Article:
Long Beach resident Angela Madsen is a Paralympian and world-record rower.
One inspiring grandmother is training to row her boat from California to Hawaii alone.
A few years ago, Angela Madsen gave up her first attempt after five days at sea. A year later, she made it with the help of a partner.
That goes with her life’s motto, never give up. Madsen served in the U.S. Marine Corps, when years ago, during a basketball game, another player fell on top of her, injuring her back.
“Thirteen years later, I had a surgery at the VA hospital and they took out the wrong disc, put the bone grafts in wrong and compromised my spinal cord in the surgery,” said Madsen.
She said at first she lost hope.
“I lost my job, my house. Relationship. Became a homeless vet. Just from everything to zero in 3 months,” she said.
But then she got back into sports, competing in the Veterans Wheelchair Games.
“And that just kind of revived me,” Madsen said.
She went on to compete in track and shot put at the Paralympics, winning a bronze medal during the London games. But it was another sport that became her true calling — row boating
“I just got in a boat and was a natural at it,” Madsen said.
She was on the national paraplegic rowing team for four years.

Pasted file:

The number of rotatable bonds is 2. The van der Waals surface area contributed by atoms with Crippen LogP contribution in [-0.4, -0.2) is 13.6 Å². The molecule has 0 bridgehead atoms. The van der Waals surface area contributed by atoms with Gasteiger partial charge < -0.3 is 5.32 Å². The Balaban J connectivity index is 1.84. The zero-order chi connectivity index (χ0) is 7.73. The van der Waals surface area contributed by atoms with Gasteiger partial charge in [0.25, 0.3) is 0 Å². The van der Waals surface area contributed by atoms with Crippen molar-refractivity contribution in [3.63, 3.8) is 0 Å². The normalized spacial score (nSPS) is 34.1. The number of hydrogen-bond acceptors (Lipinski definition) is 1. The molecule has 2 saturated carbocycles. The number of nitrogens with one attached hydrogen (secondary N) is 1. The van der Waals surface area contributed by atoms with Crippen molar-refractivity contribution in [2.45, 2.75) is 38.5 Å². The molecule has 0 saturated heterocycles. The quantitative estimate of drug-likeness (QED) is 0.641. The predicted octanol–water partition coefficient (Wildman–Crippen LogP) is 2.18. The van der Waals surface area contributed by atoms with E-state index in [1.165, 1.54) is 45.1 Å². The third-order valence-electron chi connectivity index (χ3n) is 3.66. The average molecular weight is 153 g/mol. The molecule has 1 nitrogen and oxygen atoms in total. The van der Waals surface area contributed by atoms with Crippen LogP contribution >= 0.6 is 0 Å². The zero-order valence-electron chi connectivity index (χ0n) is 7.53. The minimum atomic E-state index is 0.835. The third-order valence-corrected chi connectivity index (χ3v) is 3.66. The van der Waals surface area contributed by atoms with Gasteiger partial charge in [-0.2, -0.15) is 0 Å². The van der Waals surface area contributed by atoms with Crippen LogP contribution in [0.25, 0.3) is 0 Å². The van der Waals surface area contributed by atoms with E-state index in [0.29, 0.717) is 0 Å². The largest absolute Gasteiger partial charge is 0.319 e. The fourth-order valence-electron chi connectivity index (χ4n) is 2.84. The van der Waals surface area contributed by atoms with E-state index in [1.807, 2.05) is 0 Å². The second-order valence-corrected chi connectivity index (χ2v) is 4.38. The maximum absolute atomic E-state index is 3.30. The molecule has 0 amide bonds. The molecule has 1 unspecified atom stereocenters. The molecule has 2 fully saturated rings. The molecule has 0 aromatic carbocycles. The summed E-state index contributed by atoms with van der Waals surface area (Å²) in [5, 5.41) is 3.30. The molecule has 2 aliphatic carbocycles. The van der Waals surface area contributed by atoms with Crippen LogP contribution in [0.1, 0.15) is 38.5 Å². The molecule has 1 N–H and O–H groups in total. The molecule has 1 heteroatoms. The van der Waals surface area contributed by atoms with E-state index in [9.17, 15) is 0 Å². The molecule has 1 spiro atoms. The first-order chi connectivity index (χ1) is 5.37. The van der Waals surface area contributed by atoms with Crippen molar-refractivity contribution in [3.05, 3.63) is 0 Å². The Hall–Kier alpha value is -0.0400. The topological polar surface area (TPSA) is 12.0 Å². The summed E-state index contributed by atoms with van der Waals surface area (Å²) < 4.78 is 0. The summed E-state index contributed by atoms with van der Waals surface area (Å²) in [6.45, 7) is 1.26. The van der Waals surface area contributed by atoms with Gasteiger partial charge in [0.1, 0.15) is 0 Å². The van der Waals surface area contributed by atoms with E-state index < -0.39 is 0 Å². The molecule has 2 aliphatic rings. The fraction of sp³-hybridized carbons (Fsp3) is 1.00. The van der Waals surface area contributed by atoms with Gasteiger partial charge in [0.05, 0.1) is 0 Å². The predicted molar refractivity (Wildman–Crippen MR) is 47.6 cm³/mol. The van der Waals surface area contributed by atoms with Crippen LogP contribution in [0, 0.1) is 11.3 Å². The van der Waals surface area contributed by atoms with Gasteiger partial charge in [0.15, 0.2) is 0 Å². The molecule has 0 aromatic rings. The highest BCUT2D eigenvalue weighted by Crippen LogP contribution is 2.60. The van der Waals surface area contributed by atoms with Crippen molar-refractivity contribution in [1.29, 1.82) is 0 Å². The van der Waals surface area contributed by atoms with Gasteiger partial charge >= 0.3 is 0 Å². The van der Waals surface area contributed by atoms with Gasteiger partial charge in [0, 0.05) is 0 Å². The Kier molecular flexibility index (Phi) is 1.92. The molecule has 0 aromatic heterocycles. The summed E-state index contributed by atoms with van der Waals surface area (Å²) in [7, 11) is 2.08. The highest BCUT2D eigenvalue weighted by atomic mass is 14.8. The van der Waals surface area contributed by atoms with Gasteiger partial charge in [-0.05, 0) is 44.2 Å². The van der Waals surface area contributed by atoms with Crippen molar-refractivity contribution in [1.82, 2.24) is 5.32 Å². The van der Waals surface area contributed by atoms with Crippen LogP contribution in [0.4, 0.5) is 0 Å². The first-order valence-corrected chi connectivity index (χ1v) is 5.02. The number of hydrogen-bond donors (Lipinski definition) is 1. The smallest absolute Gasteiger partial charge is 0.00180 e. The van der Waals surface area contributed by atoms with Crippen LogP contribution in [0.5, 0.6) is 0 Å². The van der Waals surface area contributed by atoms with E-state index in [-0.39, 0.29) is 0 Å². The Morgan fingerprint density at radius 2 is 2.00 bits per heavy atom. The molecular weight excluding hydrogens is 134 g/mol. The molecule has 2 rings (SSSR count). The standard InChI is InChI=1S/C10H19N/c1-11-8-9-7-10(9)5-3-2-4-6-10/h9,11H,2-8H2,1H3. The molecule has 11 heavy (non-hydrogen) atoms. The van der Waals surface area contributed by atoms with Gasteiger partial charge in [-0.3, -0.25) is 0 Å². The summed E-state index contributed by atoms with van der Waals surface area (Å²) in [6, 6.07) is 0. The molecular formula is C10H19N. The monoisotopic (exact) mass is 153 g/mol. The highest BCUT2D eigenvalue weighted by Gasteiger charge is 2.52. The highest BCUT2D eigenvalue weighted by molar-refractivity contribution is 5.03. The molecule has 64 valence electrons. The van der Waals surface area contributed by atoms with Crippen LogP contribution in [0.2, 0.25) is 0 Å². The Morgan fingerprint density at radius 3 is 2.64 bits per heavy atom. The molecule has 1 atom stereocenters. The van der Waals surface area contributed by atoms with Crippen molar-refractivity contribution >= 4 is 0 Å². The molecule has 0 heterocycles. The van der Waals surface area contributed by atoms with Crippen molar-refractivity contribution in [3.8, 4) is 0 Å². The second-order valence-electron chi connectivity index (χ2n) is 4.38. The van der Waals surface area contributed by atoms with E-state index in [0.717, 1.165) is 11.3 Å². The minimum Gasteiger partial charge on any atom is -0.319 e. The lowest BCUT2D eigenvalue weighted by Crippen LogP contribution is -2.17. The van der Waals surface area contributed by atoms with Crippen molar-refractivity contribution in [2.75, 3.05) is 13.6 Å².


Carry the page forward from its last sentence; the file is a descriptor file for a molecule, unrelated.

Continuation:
“Won four championship gold medals, won silver. The silver one was competing against men because there weren’t any women in the sport yet,” she said.
Soon she took on ocean rowing, setting her eyes on getting to Hawaii from California. But the first solo trip she took gale force winds, forcing her to call the Coast Guard, who sent a cargo ship to rescue her.
“Throwing out a rope with an orange life ring on it, saying jump, jump… And it’s like, I’m not a jumper,” Madsen said.
The next thing she knew, her boat was sucked below the massive ship.
“It was a turbulent ride… And you could see through the hatch door that it was that sea foam green glowing… The back end of the ship started coming up and I could see the propeller, and I just got spat out the back.”
Later a helicopter was able to rescue her. The next year, she took on a rowing partner, trading off two hours shifts at a time. Sixty days and one hour later she made it to Hawaii.
“There’s been an answer for everything and a solution to everything,” Madsen said.
Now Madsen is planning to once again try the row alone next year, hoping to become the oldest woman to row across the ocean at just 57-years-young.
“No such thing as can’t really. There’s always just better preparation and better training,” Madsen said.
Madsen has written a book about her journeys at sea: Rowing Against the Wind. She hopes her story helps other disabled veterans seek help.